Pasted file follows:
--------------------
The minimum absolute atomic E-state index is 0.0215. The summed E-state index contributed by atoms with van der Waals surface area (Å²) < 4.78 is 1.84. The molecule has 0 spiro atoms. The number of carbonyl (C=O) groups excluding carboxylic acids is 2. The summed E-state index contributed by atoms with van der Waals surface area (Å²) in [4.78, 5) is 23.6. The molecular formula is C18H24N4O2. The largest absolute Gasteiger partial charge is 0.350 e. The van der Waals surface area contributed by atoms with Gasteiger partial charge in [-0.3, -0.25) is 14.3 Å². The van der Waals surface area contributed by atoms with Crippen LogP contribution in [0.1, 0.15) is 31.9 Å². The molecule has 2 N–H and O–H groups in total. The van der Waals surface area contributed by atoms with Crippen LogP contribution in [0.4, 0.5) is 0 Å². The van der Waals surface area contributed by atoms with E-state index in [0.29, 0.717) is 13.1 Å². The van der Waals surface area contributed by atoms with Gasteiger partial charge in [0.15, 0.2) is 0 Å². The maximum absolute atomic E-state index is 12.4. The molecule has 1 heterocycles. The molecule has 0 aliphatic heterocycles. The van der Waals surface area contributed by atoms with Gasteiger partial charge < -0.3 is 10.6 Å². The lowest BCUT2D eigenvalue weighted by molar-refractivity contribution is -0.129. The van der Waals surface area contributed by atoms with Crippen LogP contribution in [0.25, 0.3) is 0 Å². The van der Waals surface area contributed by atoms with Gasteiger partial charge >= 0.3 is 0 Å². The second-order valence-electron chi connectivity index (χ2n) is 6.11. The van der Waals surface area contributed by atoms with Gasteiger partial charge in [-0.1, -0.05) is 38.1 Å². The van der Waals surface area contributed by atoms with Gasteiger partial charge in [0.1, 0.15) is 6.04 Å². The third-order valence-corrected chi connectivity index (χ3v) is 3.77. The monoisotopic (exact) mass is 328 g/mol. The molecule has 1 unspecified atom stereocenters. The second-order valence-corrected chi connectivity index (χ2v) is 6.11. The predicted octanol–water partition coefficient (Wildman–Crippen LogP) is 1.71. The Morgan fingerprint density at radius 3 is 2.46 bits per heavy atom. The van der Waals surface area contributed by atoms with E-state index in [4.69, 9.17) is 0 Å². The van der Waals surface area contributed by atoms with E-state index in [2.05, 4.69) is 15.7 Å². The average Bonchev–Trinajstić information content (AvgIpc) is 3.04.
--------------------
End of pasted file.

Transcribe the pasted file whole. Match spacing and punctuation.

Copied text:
The minimum absolute atomic E-state index is 0.0215. The summed E-state index contributed by atoms with van der Waals surface area (Å²) < 4.78 is 1.84. The molecule has 0 spiro atoms. The number of carbonyl (C=O) groups excluding carboxylic acids is 2. The summed E-state index contributed by atoms with van der Waals surface area (Å²) in [4.78, 5) is 23.6. The molecular formula is C18H24N4O2. The largest absolute Gasteiger partial charge is 0.350 e. The van der Waals surface area contributed by atoms with Gasteiger partial charge in [-0.3, -0.25) is 14.3 Å². The van der Waals surface area contributed by atoms with Crippen LogP contribution in [0.1, 0.15) is 31.9 Å². The molecule has 2 N–H and O–H groups in total. The van der Waals surface area contributed by atoms with Crippen LogP contribution in [0.4, 0.5) is 0 Å². The van der Waals surface area contributed by atoms with E-state index in [0.29, 0.717) is 13.1 Å². The van der Waals surface area contributed by atoms with Gasteiger partial charge in [0.15, 0.2) is 0 Å². The maximum absolute atomic E-state index is 12.4. The molecule has 1 heterocycles. The molecule has 0 aliphatic heterocycles. The van der Waals surface area contributed by atoms with Gasteiger partial charge < -0.3 is 10.6 Å². The lowest BCUT2D eigenvalue weighted by molar-refractivity contribution is -0.129. The van der Waals surface area contributed by atoms with Crippen LogP contribution in [0.25, 0.3) is 0 Å². The van der Waals surface area contributed by atoms with Gasteiger partial charge >= 0.3 is 0 Å². The second-order valence-electron chi connectivity index (χ2n) is 6.11. The van der Waals surface area contributed by atoms with Gasteiger partial charge in [-0.1, -0.05) is 38.1 Å². The van der Waals surface area contributed by atoms with Gasteiger partial charge in [0.1, 0.15) is 6.04 Å². The third-order valence-corrected chi connectivity index (χ3v) is 3.77. The monoisotopic (exact) mass is 328 g/mol. The molecule has 1 unspecified atom stereocenters. The second-order valence-corrected chi connectivity index (χ2v) is 6.11. The predicted octanol–water partition coefficient (Wildman–Crippen LogP) is 1.71. The Morgan fingerprint density at radius 3 is 2.46 bits per heavy atom. The van der Waals surface area contributed by atoms with E-state index in [4.69, 9.17) is 0 Å². The van der Waals surface area contributed by atoms with E-state index in [2.05, 4.69) is 15.7 Å². The average Bonchev–Trinajstić information content (AvgIpc) is 3.04.